For homeowners facing foreclosure in Wyoming, the following is a summary of the state’s foreclosure laws:
Foreclosures in Wyoming can be judicial, meaning the bank must file a lawsuit in court in order to foreclose.
Foreclosures in Wyoming can also be nonjudicial but a court must confirm the sale.
Wyoming law requires two foreclosure notices:
- In Wyoming, to foreclose a home, the bank publish a notice of sale in a newspaper once a week for four consecutive weeks before the foreclosure sale. At least ten days before the first publication of the notice of sale, the bank will send the homeowner a notice of intent to foreclose by certified mail.
- Prior to first date of publication, the bank will send a copy of the notice of sale to the homeowner and various other parties by certified mail.
Wyoming Foreclosure Protections
Wyoming law provides protections in accordance with the federal Service Members Civil Relief Act.
Wyoming law also provides protections to members of the Wyoming National Guard who are ordered to active state service by the state or federal government for a period of more than 30 consecutive days.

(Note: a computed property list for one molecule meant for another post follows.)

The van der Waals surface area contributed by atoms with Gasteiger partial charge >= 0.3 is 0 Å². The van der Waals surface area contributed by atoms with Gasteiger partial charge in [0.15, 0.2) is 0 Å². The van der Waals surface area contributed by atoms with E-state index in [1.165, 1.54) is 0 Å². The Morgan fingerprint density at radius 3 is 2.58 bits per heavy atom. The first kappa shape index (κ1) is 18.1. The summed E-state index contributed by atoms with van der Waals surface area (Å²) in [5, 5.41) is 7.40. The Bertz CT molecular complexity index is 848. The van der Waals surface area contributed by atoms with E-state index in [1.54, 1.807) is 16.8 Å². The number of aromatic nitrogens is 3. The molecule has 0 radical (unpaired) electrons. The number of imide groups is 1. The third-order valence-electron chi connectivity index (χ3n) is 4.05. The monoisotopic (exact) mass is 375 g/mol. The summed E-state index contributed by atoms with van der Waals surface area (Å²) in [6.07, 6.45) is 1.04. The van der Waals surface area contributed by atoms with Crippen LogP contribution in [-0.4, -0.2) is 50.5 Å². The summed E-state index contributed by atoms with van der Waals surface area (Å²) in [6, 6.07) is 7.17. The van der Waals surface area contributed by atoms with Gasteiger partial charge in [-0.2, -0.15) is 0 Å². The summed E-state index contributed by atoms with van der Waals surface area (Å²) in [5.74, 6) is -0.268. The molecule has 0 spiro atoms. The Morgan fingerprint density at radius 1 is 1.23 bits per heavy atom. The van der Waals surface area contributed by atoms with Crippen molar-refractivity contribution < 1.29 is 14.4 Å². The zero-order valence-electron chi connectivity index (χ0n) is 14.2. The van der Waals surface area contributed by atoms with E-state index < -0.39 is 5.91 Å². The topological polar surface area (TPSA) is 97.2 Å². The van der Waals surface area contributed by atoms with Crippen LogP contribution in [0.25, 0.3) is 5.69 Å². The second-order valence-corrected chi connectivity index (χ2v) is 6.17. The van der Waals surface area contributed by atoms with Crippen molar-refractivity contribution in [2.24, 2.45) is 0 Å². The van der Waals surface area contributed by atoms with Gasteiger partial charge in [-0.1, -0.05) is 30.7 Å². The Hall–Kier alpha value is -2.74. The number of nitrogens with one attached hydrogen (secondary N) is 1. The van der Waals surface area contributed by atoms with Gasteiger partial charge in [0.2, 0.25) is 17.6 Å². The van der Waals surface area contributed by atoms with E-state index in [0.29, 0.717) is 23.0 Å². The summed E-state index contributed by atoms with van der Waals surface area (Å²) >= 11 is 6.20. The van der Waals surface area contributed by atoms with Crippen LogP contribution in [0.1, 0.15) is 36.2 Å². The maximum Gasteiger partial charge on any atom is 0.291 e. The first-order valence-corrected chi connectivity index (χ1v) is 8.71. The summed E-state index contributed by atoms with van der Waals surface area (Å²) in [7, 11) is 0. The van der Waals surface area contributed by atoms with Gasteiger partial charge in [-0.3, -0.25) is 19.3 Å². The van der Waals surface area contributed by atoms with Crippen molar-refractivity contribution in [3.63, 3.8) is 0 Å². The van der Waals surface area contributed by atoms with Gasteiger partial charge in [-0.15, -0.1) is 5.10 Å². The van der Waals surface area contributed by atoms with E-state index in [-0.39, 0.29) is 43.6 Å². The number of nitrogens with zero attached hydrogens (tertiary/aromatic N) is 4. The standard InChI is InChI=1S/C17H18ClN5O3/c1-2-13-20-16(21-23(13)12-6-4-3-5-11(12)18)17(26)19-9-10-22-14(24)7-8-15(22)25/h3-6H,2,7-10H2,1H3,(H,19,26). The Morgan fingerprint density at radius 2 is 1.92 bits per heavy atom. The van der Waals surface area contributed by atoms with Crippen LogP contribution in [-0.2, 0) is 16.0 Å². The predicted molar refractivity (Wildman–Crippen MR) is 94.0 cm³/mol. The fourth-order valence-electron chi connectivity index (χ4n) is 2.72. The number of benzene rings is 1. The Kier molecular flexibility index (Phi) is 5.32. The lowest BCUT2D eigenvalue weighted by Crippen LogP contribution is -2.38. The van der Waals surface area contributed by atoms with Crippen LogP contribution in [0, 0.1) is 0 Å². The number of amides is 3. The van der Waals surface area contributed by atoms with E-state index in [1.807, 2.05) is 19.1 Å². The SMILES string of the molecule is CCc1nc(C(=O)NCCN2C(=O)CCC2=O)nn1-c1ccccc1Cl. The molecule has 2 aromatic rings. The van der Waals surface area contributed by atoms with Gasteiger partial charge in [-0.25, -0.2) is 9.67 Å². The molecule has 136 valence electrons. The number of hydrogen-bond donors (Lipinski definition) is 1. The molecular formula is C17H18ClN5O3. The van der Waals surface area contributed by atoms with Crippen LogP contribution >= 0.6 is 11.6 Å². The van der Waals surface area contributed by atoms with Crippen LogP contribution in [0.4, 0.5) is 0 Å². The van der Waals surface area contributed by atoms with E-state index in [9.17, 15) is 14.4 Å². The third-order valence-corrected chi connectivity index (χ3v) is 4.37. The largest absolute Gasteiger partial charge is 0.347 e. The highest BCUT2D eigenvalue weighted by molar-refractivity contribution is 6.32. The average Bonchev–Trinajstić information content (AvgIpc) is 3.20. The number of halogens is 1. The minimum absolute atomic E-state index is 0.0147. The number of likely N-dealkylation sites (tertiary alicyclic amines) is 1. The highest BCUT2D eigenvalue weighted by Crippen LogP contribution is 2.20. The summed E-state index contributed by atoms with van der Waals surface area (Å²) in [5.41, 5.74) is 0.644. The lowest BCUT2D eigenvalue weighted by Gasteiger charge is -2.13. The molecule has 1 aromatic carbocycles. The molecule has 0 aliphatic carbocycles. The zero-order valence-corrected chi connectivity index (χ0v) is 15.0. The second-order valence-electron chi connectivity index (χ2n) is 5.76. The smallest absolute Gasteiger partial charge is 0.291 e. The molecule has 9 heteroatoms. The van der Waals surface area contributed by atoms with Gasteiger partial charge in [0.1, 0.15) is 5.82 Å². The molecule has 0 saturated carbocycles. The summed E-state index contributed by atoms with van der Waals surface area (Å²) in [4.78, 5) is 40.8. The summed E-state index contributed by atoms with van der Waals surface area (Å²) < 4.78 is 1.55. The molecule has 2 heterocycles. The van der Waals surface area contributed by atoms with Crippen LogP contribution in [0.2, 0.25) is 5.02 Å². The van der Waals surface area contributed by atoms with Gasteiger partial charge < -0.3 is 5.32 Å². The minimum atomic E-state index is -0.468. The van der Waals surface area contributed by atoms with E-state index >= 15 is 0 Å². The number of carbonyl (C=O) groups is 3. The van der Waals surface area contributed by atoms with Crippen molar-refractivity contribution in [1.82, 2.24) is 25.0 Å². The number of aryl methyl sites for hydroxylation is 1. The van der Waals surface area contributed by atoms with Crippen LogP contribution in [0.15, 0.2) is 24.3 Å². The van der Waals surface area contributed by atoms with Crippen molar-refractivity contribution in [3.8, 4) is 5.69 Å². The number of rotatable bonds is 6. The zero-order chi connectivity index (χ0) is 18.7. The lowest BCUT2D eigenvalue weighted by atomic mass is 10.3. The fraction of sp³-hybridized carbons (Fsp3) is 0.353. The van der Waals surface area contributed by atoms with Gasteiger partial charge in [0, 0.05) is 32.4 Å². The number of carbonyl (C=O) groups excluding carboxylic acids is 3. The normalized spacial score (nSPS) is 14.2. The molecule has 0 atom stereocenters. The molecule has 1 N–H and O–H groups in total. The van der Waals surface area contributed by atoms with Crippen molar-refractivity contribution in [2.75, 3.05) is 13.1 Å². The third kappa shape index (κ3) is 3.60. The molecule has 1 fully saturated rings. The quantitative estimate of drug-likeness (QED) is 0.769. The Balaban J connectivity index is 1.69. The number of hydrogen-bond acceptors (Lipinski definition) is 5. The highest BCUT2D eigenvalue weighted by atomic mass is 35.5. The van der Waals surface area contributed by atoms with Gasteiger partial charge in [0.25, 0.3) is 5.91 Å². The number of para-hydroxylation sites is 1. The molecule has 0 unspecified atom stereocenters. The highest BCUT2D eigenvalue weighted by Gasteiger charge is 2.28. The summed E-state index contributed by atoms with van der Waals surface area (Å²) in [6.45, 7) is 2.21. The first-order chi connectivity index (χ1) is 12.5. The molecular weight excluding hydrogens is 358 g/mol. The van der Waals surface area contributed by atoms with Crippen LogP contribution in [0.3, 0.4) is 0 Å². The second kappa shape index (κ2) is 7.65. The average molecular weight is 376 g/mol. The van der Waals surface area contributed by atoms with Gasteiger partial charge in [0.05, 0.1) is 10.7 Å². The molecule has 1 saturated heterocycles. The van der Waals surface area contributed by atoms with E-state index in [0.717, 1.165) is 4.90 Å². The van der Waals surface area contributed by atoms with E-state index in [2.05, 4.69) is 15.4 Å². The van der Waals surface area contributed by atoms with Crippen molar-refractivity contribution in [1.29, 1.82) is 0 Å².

Reinstatement and Redemption
In Wyoming, homeowners are not allowed to reinstate the mortgage before the foreclosure sale. However, even though state law does not provide homeowners with a legal right to reinstate, the bank may allow the homeowner to pay the outstanding debt to bring the mortgage account current or the terms of the mortgage contract may give allow the homeowner to reinstate before the foreclosure sale.
Foreclosed homeowners in Wyoming can redeem the home within three months from the sale date, or 12 months from the sale date, if the property is agricultural.
In Wyoming, there is no anti-deficiency law, meaning the bank can recover the deficiency following the foreclosure sale.
Under Wyoming law, homeowners have the right to live in the home until the redemption period ends. If a homeowner leave the home does not following the end of the redemption period, the buyer can send a notice to leave and initiate the eviction process. For information regarding how to avoid foreclosure in Wyoming, visit HUD.gov.